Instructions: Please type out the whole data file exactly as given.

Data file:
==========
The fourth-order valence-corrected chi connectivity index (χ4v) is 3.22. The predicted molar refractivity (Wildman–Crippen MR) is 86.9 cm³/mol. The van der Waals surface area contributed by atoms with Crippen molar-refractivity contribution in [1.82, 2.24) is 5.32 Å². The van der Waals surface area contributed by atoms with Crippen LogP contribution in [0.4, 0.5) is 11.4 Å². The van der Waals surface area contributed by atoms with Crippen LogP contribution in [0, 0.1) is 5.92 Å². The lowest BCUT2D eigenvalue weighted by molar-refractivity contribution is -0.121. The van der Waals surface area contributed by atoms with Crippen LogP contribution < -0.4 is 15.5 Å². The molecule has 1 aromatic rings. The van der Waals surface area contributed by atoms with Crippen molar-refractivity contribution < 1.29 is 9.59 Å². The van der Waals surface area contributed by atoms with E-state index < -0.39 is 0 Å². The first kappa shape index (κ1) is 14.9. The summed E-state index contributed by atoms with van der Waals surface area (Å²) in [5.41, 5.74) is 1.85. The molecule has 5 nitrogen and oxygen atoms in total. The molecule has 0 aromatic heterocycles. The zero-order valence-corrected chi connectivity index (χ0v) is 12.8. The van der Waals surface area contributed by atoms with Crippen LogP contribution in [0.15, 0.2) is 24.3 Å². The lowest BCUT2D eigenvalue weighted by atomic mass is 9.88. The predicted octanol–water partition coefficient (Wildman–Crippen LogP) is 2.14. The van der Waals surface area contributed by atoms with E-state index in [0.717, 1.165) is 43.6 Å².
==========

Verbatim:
The fourth-order valence-corrected chi connectivity index (χ4v) is 3.22. The predicted molar refractivity (Wildman–Crippen MR) is 86.9 cm³/mol. The van der Waals surface area contributed by atoms with Crippen molar-refractivity contribution in [1.82, 2.24) is 5.32 Å². The van der Waals surface area contributed by atoms with Crippen LogP contribution in [0.4, 0.5) is 11.4 Å². The van der Waals surface area contributed by atoms with Crippen LogP contribution in [0, 0.1) is 5.92 Å². The lowest BCUT2D eigenvalue weighted by molar-refractivity contribution is -0.121. The van der Waals surface area contributed by atoms with Crippen LogP contribution < -0.4 is 15.5 Å². The molecule has 1 aromatic rings. The van der Waals surface area contributed by atoms with Crippen molar-refractivity contribution < 1.29 is 9.59 Å². The van der Waals surface area contributed by atoms with E-state index < -0.39 is 0 Å². The first kappa shape index (κ1) is 14.9. The summed E-state index contributed by atoms with van der Waals surface area (Å²) in [5.41, 5.74) is 1.85. The molecule has 5 nitrogen and oxygen atoms in total. The molecule has 0 aromatic heterocycles. The zero-order valence-corrected chi connectivity index (χ0v) is 12.8. The van der Waals surface area contributed by atoms with Crippen LogP contribution in [0.15, 0.2) is 24.3 Å². The lowest BCUT2D eigenvalue weighted by atomic mass is 9.88. The predicted octanol–water partition coefficient (Wildman–Crippen LogP) is 2.14. The van der Waals surface area contributed by atoms with E-state index in [0.717, 1.165) is 43.6 Å².